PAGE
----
Research Article

Hyperdominance in the Amazonian Tree Flora

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Science  18 Oct 2013:
Vol. 342, Issue 6156, 1243092
DOI: 10.1126/science.1243092

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Structured Abstract


Recent decades have seen a major international effort to inventory tree communities in the Amazon Basin and Guiana Shield (Amazonia), but the vast extent and record diversity of these forests have hampered an understanding of basinwide patterns. To overcome this obstacle, we compiled and standardized species-level data on more than half a million trees in 1170 plots sampling all major lowland forest types to explore patterns of commonness, rarity, and richness.

Embedded Image

A map of Amazonia showing the location of the 1430 Amazon Tree Diversity Network (ATDN) plots that contributed data to this paper. The white polygon marks our delimitation of the study area and consists of 567 1° grid cells (area = 6.29 million km2). Orange circles indicate plots on terra firme; blue squares, plots on seasonally or permanently flooded terrain (várzea, igapó, swamps); yellow triangles, plots on white-sand podzols; gray circles, plots only used for tree density calculations. Background is from Visible Earth. CA, central Amazonia; EA, eastern Amazonia; GS, Guyana Shield; SA, southern Amazonia; WAN, northern part of western Amazonia; WAS, southern part of western Amazonia. More details are shown in figs. S1 to S3.


The ~6-million-km2 Amazonian lowlands were divided into 1° cells, and mean tree density was estimated for each cell by using a loess regression model that included no environmental data but had its basis exclusively in the geographic location of tree plots. A similar model, allied with a bootstrapping exercise to quantify sampling error, was used to generate estimated Amazon-wide abundances of the 4962 valid species in the data set. We estimated the total number of tree species in the Amazon by fitting the mean rank-abundance data to Fisher’s log-series distribution.


Our analyses suggest that lowland Amazonia harbors 3.9 × 1011 trees and ~16,000 tree species. We found 227 “hyperdominant” species (1.4% of the total) to be so common that together they account for half of all trees in Amazonia, whereas the rarest 11,000 species account for just 0.12% of trees. Most hyperdominants are habitat specialists that have large geographic ranges but are only dominant in one or two regions of the basin, and a median of 41% of trees in individual plots belong to hyperdominants. A disproportionate number of hyperdominants are palms, Myristicaceae, and Lecythidaceae.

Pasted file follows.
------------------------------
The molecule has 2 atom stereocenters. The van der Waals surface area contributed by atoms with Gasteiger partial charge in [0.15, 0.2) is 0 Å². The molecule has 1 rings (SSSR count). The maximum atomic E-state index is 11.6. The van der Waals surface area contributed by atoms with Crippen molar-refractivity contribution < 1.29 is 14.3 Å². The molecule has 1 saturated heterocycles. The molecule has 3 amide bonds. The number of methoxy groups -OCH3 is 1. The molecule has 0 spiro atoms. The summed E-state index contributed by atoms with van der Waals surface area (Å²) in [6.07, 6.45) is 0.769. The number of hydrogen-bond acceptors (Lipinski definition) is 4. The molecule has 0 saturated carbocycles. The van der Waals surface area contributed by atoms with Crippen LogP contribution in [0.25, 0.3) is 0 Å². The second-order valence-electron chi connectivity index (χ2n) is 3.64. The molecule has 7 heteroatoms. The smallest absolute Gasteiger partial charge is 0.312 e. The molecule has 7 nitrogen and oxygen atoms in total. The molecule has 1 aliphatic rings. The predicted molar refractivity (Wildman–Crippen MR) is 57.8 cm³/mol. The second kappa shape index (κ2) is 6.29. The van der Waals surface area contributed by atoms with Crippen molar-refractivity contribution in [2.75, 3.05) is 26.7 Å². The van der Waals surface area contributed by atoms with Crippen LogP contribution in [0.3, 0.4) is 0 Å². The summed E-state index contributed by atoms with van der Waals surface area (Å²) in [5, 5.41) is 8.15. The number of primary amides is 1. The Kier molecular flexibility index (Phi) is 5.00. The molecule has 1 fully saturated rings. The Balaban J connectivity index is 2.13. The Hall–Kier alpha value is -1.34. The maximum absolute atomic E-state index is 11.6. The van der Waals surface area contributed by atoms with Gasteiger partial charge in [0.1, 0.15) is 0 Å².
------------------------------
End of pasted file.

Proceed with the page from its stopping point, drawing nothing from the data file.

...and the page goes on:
The finding that Amazonia is dominated by just 227 tree species implies that most biogeochemical cycling in the world’s largest tropical forest is performed by a tiny sliver of its diversity. The causes underlying hyperdominance in these species remain unknown. Both competitive superiority and widespread pre-1492 cultivation by humans are compelling hypotheses that deserve testing. Although the data suggest that spatial models can effectively forecast tree community composition and structure of unstudied sites in Amazonia, incorporating environmental data may yield substantial improvements. An appreciation of how thoroughly common species dominate the basin has the potential to simplify research in Amazonian biogeochemistry, ecology, and vegetation mapping. Such advances are urgently needed in light of the >10,000 rare, poorly known, and potentially threatened tree species in the Amazon.

Seeing the Trees in the Forest

Despite botanical exploration over two centuries, knowledge of the species composition and quantitative distribution of the trees of the Amazonian forest has remained decidedly patchy. Ter Steege et al. (1243092) report the results from a network of 1170 tree plots arrayed across the Amazon Basin and Guiana Shield, in which the species of all trees with stem diameter >10 centimeters were identified. The tree flora comprised a total of about 16,000 species. However, just 227 very common Amazonian species accounted for half of the trees in the Amazon—the world's most diverse forest.


The vast extent of the Amazon Basin has historically restricted the study of its tree communities to the local and regional scales. Here, we provide empirical data on the commonness, rarity, and richness of lowland tree species across the entire Amazon Basin and Guiana Shield (Amazonia), collected in 1170 tree plots in all major forest types. Extrapolations suggest that Amazonia harbors roughly 16,000 tree species, of which just 227 (1.4%) account for half of all trees. Most of these are habitat specialists and only dominant in one or two regions of the basin. We discuss some implications of the finding that a small group of species—less diverse than the North American tree flora—accounts for half of the world’s most diverse tree community.

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